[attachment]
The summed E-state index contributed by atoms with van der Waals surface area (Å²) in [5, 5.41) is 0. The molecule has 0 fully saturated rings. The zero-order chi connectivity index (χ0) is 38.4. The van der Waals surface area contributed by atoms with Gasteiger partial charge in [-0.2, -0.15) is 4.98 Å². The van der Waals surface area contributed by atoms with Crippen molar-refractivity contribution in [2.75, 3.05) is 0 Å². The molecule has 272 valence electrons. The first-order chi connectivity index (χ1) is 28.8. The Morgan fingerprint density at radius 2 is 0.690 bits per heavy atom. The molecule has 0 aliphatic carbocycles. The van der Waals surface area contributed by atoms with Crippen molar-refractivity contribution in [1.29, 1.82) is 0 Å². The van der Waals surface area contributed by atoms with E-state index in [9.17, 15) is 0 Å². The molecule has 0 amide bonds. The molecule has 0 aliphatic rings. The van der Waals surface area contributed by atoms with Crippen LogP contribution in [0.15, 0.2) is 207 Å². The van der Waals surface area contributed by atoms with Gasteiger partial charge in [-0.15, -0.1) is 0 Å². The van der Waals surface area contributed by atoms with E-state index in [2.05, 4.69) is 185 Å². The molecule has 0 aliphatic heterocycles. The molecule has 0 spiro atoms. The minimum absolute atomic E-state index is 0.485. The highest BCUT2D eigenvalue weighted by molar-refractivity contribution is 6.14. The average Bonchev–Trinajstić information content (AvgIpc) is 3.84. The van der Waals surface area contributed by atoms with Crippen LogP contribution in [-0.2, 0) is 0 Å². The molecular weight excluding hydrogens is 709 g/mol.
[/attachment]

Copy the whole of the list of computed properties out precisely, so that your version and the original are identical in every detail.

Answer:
The summed E-state index contributed by atoms with van der Waals surface area (Å²) in [5, 5.41) is 0. The molecule has 0 fully saturated rings. The zero-order chi connectivity index (χ0) is 38.4. The van der Waals surface area contributed by atoms with Gasteiger partial charge in [-0.2, -0.15) is 4.98 Å². The van der Waals surface area contributed by atoms with Crippen molar-refractivity contribution in [2.75, 3.05) is 0 Å². The molecule has 272 valence electrons. The first-order chi connectivity index (χ1) is 28.8. The Morgan fingerprint density at radius 2 is 0.690 bits per heavy atom. The molecule has 0 aliphatic carbocycles. The van der Waals surface area contributed by atoms with Crippen molar-refractivity contribution in [1.29, 1.82) is 0 Å². The van der Waals surface area contributed by atoms with E-state index in [9.17, 15) is 0 Å². The molecule has 0 amide bonds. The molecule has 0 aliphatic rings. The van der Waals surface area contributed by atoms with Crippen LogP contribution in [0.15, 0.2) is 207 Å². The van der Waals surface area contributed by atoms with Gasteiger partial charge in [-0.15, -0.1) is 0 Å². The van der Waals surface area contributed by atoms with E-state index in [2.05, 4.69) is 185 Å². The molecule has 0 aliphatic heterocycles. The molecule has 0 spiro atoms. The minimum absolute atomic E-state index is 0.485. The highest BCUT2D eigenvalue weighted by molar-refractivity contribution is 6.14. The average Bonchev–Trinajstić information content (AvgIpc) is 3.84. The van der Waals surface area contributed by atoms with Crippen LogP contribution in [-0.2, 0) is 0 Å². The molecular weight excluding hydrogens is 709 g/mol.